While a shift away from physician paternalism was necessary, some worry that the pendulum has swung too far, and clinicians risk abandoning patients to make their own decisions. In a qualitative interview study of physicians, I found that hospital cultures that prioritized autonomy encouraged physician trainees to withhold recommendations because they feared that it would hinder patient autonomy11. Rather than empowering patients, a dogmatic ideology of autonomy and choice instead withdraws physicians from their responsibility to guide and abandons patients at their most vulnerable moment. I believe this lack of guidance contributes both to the trends towards overly aggressive end-of-life care and to the desire to exercise PAD to mitigate helplessness when faced with overwhelming choice.
However, legalizing PAD instead exacerbates the problem of choice at the end of life without addressing the underlying problem of overly aggressive care and insufficient guidance and access to palliative care options. Indeed, legalization of PAD in some states has only increased confusion, as hospitals and clinicians struggle themselves to understand the implications of the law. Disruptions in continuity of care for seekers of PAD are a frequent challenge when their physicians are unwilling to prescribe the lethal drug. Furthermore, legalization of PAD sends a social message that the only way to fix the structural problems in end-of-life care is to take matters into one’s own hands and end one’s own life.
In order to improve end-of-life care, the medical profession and organized medicine must understand the socio-cultural context from which support for PAD arose. In states where PAD has been legalized, refusal to accept this new reality and to craft an ethical response threatens to further erode the physician-patient relationship12 and abandon patients who are seeking professional guidance and support at the end of life. This includes among others, establishing organizational priorities focused on palliative and end-of-life care, addressing clinician burnout which hinders clinicians’ abilities to provide compassionate care, and re-calibrating the culture of medicine away from a consumerist mindset back towards a more humanistic profession that truly seeks to heal.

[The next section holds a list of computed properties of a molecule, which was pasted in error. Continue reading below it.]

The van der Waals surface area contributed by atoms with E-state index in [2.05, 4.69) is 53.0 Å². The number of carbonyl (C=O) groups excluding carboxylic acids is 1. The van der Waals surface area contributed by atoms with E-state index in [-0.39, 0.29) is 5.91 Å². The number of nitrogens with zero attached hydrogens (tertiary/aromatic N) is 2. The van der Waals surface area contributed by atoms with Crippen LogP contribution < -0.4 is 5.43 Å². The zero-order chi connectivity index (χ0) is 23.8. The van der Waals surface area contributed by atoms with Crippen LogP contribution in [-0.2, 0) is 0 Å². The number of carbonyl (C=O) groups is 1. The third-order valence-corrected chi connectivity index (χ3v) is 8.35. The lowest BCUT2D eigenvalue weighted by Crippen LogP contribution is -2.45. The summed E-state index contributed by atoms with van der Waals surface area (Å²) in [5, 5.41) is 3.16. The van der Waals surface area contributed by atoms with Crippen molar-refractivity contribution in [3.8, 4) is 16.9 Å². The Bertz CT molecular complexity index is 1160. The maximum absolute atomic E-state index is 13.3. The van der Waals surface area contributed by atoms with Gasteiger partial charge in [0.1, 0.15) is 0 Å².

The author would like to thank J. Randall Curtis, MD, MPH (University of Washington), Laura Petrillo, MD (Harvard University), and Tobias Häusermann, PhD (University of California, San Francisco) for helpful feedback on drafts of this editorial.
Research reported in this publication was supported by the National Center for Advancing Translational Sciences of the NIH under Award Number KL2TR001870. Atlantic Fellowship for Equity in Brain Health, Global Brain Health Institute, UCSF. National Palliative Care Research Center Junior Investigator Career Development Award. The content is solely the responsibility of the authors and does not necessarily represent the official views of the NIH.
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The author has completed and submitted the ICMJE Form for Disclosure of Potential Conflicts of Interest. There are no disclosures or conflicts of interest to report.